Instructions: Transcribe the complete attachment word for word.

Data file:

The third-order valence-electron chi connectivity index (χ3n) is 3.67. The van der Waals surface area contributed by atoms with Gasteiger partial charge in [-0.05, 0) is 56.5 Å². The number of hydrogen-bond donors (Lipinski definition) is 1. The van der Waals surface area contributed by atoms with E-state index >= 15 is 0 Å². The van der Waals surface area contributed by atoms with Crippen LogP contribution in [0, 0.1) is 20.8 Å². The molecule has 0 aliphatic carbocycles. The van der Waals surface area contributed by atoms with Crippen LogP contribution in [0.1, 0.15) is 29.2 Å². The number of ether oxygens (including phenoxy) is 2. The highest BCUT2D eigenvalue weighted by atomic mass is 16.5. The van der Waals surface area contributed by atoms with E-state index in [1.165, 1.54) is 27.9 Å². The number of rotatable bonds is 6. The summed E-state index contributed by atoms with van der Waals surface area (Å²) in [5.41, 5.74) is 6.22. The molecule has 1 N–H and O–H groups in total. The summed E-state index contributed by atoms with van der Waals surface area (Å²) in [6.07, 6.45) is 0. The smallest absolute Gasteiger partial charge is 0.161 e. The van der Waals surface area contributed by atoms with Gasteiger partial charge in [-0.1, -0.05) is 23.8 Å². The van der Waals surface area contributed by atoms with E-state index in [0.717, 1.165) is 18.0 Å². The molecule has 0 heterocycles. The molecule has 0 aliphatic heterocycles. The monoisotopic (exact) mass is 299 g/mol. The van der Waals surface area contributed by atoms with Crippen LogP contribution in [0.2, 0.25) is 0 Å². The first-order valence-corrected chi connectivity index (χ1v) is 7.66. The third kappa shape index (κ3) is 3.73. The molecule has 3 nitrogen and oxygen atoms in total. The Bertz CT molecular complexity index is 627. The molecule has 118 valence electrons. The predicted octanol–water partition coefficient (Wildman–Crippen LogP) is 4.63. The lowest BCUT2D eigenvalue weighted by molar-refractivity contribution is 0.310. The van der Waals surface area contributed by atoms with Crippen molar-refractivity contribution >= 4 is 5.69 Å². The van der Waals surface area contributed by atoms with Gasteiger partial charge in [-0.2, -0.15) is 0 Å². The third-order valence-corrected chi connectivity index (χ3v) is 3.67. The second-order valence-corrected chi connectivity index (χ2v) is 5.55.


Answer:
The third-order valence-electron chi connectivity index (χ3n) is 3.67. The van der Waals surface area contributed by atoms with Gasteiger partial charge in [-0.05, 0) is 56.5 Å². The number of hydrogen-bond donors (Lipinski definition) is 1. The van der Waals surface area contributed by atoms with E-state index >= 15 is 0 Å². The van der Waals surface area contributed by atoms with Crippen LogP contribution in [0, 0.1) is 20.8 Å². The molecule has 0 aliphatic carbocycles. The van der Waals surface area contributed by atoms with Crippen LogP contribution in [0.1, 0.15) is 29.2 Å². The number of ether oxygens (including phenoxy) is 2. The highest BCUT2D eigenvalue weighted by atomic mass is 16.5. The van der Waals surface area contributed by atoms with E-state index in [1.165, 1.54) is 27.9 Å². The number of rotatable bonds is 6. The summed E-state index contributed by atoms with van der Waals surface area (Å²) in [5.41, 5.74) is 6.22. The molecule has 1 N–H and O–H groups in total. The summed E-state index contributed by atoms with van der Waals surface area (Å²) in [6.07, 6.45) is 0. The smallest absolute Gasteiger partial charge is 0.161 e. The van der Waals surface area contributed by atoms with Gasteiger partial charge in [-0.1, -0.05) is 23.8 Å². The van der Waals surface area contributed by atoms with E-state index in [0.717, 1.165) is 18.0 Å². The molecule has 0 heterocycles. The molecule has 0 aliphatic heterocycles. The monoisotopic (exact) mass is 299 g/mol. The van der Waals surface area contributed by atoms with Crippen LogP contribution in [0.2, 0.25) is 0 Å². The first-order valence-corrected chi connectivity index (χ1v) is 7.66. The third kappa shape index (κ3) is 3.73. The molecule has 3 nitrogen and oxygen atoms in total. The Bertz CT molecular complexity index is 627. The molecule has 118 valence electrons. The predicted octanol–water partition coefficient (Wildman–Crippen LogP) is 4.63. The lowest BCUT2D eigenvalue weighted by molar-refractivity contribution is 0.310. The van der Waals surface area contributed by atoms with Crippen molar-refractivity contribution >= 4 is 5.69 Å². The van der Waals surface area contributed by atoms with Gasteiger partial charge in [-0.2, -0.15) is 0 Å². The third-order valence-corrected chi connectivity index (χ3v) is 3.67. The second-order valence-corrected chi connectivity index (χ2v) is 5.55.